Federal appeals court strikes down Ariz. denying bail to undocumented immigrants
A federal appeals court struck down an Arizona law on Wednesday that denied bail to some immigrants who are in the United States illegally and charged with serious felonies, saying it violated constitutional due process protections.
In a review, an 11-member panel of the San Francisco-based 9th U.S. Circuit Court of Appeals reversed a lower court decision and agreed with a couple who filed a class action complaint in 2008 against defendants including Maricopa County and its controversial sheriff, Joe Arpaio.
They were challenging a ballot measure that passed with overwhelming support from Arizona voters two years earlier and amended the state’s constitution to deny bail for certain felony offenses if the person charged is in the country illegally.
But the 9th Circuit said the move was unconstitutional since it did not address an acute problem, was not limited to a specific category of very serious offenses, and did not consider the individual factors needed to determine if a suspect is an unmanageable flight risk.
Writing for the majority, Judge Raymond Fisher said the U.S. Constitution protects every person within the nation’s borders from deprivation of life, liberty or property without due process of law.
Most states that prohibit bail at all do so only for capital offenses or for other very serious crimes, he said, and other than Arizona, only Missouri singles out undocumented immigrants for the categorical denial of bail.
“There is no evidence that undocumented status correlates closely with unmanageable flight risk,” Fisher wrote.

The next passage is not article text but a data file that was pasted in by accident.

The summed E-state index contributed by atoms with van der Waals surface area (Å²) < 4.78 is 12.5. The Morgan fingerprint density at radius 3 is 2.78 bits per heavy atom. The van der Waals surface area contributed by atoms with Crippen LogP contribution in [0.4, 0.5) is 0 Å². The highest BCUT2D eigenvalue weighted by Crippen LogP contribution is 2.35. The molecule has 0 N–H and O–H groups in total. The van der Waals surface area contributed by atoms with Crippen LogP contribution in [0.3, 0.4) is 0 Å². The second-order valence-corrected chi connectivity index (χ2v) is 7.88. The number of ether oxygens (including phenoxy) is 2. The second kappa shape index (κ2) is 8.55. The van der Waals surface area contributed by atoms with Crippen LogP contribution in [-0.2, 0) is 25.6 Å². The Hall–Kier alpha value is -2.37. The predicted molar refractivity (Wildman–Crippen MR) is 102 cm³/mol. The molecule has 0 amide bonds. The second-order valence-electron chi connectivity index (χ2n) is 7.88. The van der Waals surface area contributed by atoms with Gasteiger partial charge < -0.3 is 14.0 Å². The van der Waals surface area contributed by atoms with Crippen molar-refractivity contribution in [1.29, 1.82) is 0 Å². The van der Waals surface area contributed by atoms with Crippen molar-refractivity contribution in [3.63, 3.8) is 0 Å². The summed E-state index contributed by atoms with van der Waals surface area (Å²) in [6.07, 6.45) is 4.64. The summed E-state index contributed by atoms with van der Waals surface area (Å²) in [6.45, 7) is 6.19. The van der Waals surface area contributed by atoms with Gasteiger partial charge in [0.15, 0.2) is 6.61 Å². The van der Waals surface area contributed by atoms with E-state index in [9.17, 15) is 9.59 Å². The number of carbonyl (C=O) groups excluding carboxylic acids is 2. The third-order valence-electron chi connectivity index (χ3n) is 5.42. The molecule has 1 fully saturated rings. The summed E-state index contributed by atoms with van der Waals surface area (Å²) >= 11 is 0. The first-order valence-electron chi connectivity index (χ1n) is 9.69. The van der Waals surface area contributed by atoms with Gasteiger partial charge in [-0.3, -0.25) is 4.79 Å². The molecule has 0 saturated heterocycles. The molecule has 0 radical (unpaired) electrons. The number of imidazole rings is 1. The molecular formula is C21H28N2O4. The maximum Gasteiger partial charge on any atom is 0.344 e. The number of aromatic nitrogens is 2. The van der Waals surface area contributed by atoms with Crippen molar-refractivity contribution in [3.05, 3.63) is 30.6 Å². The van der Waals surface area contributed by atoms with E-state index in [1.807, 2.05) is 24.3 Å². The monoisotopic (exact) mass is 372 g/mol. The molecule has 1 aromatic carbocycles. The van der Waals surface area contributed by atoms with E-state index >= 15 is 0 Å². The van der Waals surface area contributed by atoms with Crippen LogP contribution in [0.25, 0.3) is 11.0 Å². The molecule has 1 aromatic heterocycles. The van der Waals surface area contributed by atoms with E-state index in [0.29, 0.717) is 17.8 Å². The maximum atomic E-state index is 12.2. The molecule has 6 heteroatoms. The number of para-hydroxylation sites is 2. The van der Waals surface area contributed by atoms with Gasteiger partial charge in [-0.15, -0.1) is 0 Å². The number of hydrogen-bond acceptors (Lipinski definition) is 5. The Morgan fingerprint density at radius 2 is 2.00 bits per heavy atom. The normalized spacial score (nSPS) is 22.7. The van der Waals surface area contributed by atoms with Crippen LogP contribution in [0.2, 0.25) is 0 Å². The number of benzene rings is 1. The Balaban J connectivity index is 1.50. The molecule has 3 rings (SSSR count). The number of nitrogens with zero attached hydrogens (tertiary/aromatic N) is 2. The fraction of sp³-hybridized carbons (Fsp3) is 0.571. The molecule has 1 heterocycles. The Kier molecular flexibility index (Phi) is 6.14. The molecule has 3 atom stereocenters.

The defendants speculate that undocumented immigrants pose a greater flight risk, he added. “But this assumption ignores those undocumented immigrants who do have strong ties to their community or do not have a home abroad.”
Judge Jacqueline Nguyen concurred with Fisher, saying she believed the state’s amendment was drafted on purpose to punish undocumented immigrants for their illegal status.
“Intentionally meting out pretrial punishment for charged but unproven crimes, or the nonexistent crime of being ‘in this country illegally,’ is without question, a violation of due process principles,” Nguyen wrote.
Maricopa County Attorney Bill Montgomery said there was an “obvious disconnect” between the court’s focus and reality on the ground.
“Rather than protect public safety and victims of crime, the 9th Circuit has chosen to create a victim class of criminals,” Montgomery said in a statement. “We are currently reviewing and determining our next steps in this matter.”
(Reporting by Daniel Wallis in Denver; Editing by Eric Walsh and Eric Beech)